State song is still sound of silence
Like judges on “American Idol,” a panel of legislators this week deliberated over a song – a tune that had been proposed as Virginia’s new state song.
It didn’t make the cut.
“At Home in Virginia,” a bluegrass ballad written by Richmond retiree Evi Bergin, got the boot from the House Rules Committee.
Delegate Betsy Carr, D-Richmond, had proposed that “At Home in Virginia” be designated as “the official song of the Commonwealth.” Virginia has been without a state song since 1997, when the General Assembly retired “Carry Me Back to Old Virginny” because of its racially offensive lyrics.
Carr sponsored House Bill 833, which said Virginia “requires an official song that can be sung on all occasions with pride and affection” – a song that “should reference the rich tradition of the Commonwealth and invoke images of the natural and scenic beauty its citizens celebrate.”
HB 833 recommended “At Home Virginia” for that honor. But on Tuesday, the committee tabled the bill on a voice vote.
Bergin spent a decade crafting her song. She believes it is worthy to be the official state song.
“I just kept writing and rewriting it until I got this song,” Bergin said. “It wants to encourage people; that’s why it’s good.”
The song boasts of Virginia’s natural beauty – from honeysuckles and sunsets to “a cardinal that’s singing by the lacy dogwood tree.” It also highlights the commonwealth’s role in history and its nickname as “Mother of Presidents.”
Carr is glad that Bergin and her song got an audition.
“She is a very impressive individual and has been working on this song for about 10 years,” Carr said. “She certainly deserves a hearing, just like everyone else.”
Now living in a retirement community in Richmond, Bergin, 67, has spent a lot of her time trying to make “At Home in Virginia” the official state song. She talks about her song as if it were her child.
“I kept singing and changing it little by little for eight years, until I loved it,” Bergin said.
Virginia had adopted “Carry Me Back to Old Virginny” as the state song in 1940. It was written in 1878 by an African American minstrel, James Bland. The lyrics are in dialect and express nostalgia for the days of slavery. The final verse says: “Carry me back to old Virginny… There’s where this old darkey’s heart am long’d to go.”
African Americans and many other people considered the lyrics offensive. In 1997, legislators made “Carry Me Back to Old Virginny” the state’s “official song emeritus.” Since then, they have been searching for a new state song.
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Lyrics to ‘At Home in Virginia’
From beyond the Blue Ridge mountains to the seashore or the Bay
Sunset in Virginia can take your breath away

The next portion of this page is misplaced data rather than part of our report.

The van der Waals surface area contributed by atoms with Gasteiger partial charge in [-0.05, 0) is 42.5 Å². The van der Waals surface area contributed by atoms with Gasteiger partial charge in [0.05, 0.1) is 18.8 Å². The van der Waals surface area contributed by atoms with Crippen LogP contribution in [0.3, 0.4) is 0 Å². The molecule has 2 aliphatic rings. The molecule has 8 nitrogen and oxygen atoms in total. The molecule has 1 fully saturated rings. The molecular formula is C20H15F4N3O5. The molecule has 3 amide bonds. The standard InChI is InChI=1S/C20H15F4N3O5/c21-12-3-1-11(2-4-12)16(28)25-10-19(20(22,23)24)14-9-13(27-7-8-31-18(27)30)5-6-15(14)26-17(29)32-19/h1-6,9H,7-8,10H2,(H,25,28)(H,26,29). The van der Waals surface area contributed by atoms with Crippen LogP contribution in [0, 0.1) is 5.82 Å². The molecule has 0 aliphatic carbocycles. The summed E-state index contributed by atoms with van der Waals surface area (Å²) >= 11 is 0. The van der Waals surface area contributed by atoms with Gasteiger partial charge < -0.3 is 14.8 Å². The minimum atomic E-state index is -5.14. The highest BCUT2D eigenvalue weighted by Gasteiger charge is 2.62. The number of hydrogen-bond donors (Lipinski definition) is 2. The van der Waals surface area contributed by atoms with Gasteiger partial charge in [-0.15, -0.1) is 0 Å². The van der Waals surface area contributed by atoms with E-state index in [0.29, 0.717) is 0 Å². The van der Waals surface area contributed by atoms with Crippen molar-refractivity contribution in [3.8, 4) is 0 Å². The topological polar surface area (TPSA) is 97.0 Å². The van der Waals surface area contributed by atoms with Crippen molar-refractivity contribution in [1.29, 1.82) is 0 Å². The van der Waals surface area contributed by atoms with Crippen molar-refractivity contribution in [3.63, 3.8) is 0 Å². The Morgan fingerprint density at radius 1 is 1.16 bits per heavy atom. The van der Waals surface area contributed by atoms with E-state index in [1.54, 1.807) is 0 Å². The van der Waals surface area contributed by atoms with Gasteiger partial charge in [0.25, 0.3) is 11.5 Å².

A cardinal that’s singing by the lacy dogwood tree
Boast of Virginia’s natural beauty
Honeysuckle vine by fields of corn
Loving and learning, families are formed
Wisdom from a mentor teaches right from wrong
We’re traveling in Virginia now; won’t you come along?
We are the people of Virginia
Strong and brave, bold and free
Feel right at home in Virginia
Land of hope and liberty!
“Mother of Presidents,” “Mother of States”
First surviving English settlement, opened up the gates
For the first lawmakers, in old Jamestown
The shaping of our nation, history handed down.
We honor those who died, hope with those who live
Each one in our Commonwealth has something to give
Giving love is from above, as we stake our claim
“Virginia is for Lovers,” is more than just a name
Dr. Even Alexander, a New York Times best-selling author who has been featured on Oprah and Dr. Oz, was in town last week to promote his June 27 talk, "Proof of Heaven," at Glen Allen High School.
Alexander (pictured, at right, while Unity of Bon Air church member Harry Simmons interviews him) has written about what he considers to be his journey through the afterlife.
Tickets to this month's event are $25 and will support the new Bon Secours Hospice House being built later this year. > Read more.
The Innsbrook Rotary Club, which is celebrating its 25th year in 2015, has completed a number of volunteer projects this year and raised thousands of dollars for various organizations through three events.
The club's annual rose sale, benefit for youth live auction and Virginia Fire Games competition, combined with individual and corporate donations, have raised nearly $70,000 – money that the club contributes back to the community.
FeedMore is the beneficiary of the club's 25th anniversary project, which provides refrigerated trailers to be used for the distribution of food throughout Central Virginia. > Read more.
Chef Bryan Voltaggio will host a special three-course dinner event July 21-22 at his Willow Lawn Family Meal restaurant. The menu will consist of his favorite dishes and offer diners the chance to purchase a signed copy of his newly released book, HOME.
Voltaggio will attend and cook at each dinner, as well as share stories that inspired recipes for the book. > Read more.
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